2011      2010      2011      2010  

Sales

     $ 129,240       $ 133,089       $ 323,534       $ 320,983   
    

 

 

    

 

 

    

 

 

    

 

 

 

Costs and expenses

             

Cost of sales

       87,662         89,394         227,758         223,748   

Selling, general and administrative expenses

       22,446         20,585         65,533         65,472   

Interest expense, net

       73         425         227         1,018   

Other expense (income), net

       202         (74      339         (84
    

 

 

    

 

 

    

 

 

    

 

 

 
       110,383         110,330         293,857         290,154   
    

 

 

    

 

 

    

 

 

    

 

 

 

Income from continuing operations before income taxes

       18,857         22,759         29,677         30,829   

Income tax expense

       6,748         8,260         10,701         11,137   
    

 

 

    

 

 

    

 

 

    

 

 

 

Income from continuing operations

       12,109         14,499         18,976         19,692   

Loss from discontinued operations, net of tax

       (1,131      (1,644      (82      (4,109
    

 

 

    

 

 

    

 

 

    

 

 

 

Net income

     $ 10,978       $ 12,855       $ 18,894       $ 15,583   
    

 

 

    

 

 

    

 

 

    

 

 

 

Net income (loss) per common share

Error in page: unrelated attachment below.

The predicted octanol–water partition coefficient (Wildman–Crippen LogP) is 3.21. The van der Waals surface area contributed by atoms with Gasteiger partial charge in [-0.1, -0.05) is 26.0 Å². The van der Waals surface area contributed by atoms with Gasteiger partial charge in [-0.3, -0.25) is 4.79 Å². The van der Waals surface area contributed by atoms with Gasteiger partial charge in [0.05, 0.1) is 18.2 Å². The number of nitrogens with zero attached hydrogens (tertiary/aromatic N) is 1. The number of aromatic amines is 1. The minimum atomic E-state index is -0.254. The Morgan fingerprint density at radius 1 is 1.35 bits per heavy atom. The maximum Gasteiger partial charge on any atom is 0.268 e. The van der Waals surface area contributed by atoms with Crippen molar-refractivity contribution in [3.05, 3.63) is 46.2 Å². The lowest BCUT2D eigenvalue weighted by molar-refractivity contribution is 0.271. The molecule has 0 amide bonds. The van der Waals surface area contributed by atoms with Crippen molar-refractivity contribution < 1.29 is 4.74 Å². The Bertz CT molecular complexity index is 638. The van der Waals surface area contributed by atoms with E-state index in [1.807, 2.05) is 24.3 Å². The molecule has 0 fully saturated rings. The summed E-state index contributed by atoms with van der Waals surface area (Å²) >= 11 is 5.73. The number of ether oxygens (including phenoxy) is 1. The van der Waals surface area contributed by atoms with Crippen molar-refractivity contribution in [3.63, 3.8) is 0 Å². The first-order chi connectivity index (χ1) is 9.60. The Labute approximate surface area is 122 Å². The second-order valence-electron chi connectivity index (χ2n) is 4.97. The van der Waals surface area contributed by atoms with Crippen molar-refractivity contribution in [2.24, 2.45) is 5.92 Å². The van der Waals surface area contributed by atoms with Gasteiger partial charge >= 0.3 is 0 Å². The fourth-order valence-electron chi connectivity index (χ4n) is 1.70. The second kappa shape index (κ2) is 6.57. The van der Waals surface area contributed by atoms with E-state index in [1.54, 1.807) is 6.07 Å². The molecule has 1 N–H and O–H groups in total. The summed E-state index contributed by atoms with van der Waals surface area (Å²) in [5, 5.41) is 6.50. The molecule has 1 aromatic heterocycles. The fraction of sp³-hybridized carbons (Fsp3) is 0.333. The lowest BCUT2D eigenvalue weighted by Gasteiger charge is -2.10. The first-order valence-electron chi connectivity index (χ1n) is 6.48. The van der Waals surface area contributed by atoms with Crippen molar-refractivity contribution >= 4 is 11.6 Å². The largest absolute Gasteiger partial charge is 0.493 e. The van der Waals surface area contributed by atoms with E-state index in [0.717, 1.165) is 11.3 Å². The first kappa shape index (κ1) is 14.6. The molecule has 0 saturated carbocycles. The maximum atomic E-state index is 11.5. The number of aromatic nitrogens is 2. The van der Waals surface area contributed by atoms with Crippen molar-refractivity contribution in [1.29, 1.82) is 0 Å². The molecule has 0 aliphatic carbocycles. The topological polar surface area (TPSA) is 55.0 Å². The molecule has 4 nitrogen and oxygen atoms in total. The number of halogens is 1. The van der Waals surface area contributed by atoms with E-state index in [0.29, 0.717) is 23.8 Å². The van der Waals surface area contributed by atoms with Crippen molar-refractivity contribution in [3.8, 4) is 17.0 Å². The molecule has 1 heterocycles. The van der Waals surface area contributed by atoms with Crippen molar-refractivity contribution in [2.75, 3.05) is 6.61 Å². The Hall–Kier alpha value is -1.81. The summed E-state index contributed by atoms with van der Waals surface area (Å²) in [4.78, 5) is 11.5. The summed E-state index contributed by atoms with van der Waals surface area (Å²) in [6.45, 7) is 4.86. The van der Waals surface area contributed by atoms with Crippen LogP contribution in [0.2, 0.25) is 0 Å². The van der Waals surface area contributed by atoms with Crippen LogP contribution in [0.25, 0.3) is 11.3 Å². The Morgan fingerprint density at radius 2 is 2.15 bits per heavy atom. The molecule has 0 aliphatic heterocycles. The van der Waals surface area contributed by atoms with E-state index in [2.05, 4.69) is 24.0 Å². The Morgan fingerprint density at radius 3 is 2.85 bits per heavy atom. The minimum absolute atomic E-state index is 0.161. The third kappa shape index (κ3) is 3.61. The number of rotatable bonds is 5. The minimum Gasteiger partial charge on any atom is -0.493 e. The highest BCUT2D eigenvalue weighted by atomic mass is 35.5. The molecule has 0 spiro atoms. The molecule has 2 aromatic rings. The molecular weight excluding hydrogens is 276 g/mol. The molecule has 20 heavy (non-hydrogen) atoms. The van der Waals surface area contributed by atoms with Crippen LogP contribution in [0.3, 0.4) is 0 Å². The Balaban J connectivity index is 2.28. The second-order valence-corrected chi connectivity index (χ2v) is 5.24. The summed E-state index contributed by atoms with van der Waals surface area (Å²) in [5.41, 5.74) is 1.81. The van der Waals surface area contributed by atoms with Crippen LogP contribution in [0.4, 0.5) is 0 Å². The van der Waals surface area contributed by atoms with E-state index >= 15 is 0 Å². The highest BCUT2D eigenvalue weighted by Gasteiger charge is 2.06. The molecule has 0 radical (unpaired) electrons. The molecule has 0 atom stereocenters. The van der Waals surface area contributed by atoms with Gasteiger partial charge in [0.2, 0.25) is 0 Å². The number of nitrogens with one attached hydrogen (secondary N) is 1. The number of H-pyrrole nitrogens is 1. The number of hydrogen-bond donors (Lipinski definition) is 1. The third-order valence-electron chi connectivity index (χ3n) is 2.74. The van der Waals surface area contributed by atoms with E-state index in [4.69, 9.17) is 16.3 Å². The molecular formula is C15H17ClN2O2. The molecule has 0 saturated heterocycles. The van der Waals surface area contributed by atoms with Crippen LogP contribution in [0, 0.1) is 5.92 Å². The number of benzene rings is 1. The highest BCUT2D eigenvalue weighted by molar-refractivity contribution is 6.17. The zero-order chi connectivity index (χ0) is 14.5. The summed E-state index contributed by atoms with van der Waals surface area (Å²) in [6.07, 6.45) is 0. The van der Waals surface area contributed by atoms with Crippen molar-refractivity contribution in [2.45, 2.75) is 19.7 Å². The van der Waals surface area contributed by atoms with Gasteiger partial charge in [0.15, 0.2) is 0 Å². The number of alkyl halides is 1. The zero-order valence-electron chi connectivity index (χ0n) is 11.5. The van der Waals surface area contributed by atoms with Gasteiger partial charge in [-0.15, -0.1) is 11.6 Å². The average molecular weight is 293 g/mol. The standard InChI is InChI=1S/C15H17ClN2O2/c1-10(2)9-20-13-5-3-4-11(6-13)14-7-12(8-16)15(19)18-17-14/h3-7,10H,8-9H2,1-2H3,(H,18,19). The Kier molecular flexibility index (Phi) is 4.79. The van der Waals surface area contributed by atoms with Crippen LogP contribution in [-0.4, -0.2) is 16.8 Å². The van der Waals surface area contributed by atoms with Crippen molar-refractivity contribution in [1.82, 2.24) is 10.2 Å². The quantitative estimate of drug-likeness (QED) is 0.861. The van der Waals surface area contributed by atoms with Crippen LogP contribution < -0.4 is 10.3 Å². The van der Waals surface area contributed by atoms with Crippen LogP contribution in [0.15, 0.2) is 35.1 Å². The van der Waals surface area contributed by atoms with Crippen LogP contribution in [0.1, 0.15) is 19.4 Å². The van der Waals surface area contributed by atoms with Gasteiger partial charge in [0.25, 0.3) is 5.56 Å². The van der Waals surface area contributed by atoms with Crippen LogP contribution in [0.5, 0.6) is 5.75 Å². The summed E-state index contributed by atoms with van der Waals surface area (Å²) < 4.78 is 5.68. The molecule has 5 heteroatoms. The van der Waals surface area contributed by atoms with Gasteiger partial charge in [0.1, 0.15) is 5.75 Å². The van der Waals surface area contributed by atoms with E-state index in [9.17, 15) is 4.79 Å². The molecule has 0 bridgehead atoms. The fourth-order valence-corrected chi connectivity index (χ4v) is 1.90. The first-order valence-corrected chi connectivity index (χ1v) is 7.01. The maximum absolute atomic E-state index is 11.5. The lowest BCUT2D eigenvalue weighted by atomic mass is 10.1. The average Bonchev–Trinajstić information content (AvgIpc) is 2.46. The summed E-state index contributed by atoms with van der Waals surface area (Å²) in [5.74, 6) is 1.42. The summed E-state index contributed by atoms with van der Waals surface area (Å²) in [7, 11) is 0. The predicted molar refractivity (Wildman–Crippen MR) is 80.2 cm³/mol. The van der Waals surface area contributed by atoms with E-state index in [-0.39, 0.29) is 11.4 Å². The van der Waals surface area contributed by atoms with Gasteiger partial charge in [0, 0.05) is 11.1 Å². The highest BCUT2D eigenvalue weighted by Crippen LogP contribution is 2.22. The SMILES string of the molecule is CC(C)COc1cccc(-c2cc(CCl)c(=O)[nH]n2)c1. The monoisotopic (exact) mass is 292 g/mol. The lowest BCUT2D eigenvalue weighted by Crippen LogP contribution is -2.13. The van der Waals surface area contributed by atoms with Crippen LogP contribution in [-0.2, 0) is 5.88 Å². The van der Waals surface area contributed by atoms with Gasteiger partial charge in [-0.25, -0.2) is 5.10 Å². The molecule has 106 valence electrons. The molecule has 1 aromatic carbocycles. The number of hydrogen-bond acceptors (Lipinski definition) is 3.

Basic:

             

Continuing operations

     $ 1.25       $ 1.49       $ 1.95       $ 2.03   

Discontinued operations

     $ (0.12    $ (0.17    $ (0.01    $ (0.42
    

 

 

    

 

 

    

 

 

    

 

 

 

Total

     $ 1.13       $ 1.32       $ 1.94       $ 1.61   
    

 

 

    

 

 

    

 

 

    

 

 

 

Diluted:

             

Continuing operations

     $ 1.24       $ 1.49       $ 1.95       $ 2.03   

Discontinued operations

     $ (0.12    $ (0.17    $ (0.01    $ (0.42
    

 

 

    

 

 

    

 

 

    

 

 

 

Total

     $ 1.13       $ 1.32       $ 1.94       $ 1.61   
    

 

 

    

 

 

    

 

 

    

 

 

 

Weighted average shares outstanding

             

Basic

       9,723         9,703         9,733         9,694   
    

 

 

    

 

 

    

 

 

    

 

 

 

Diluted

       9,732         9,714         9,739         9,706   
    

 

 

    

 

 

    

 

 

    

 

 

 

Cash dividends per share of common stock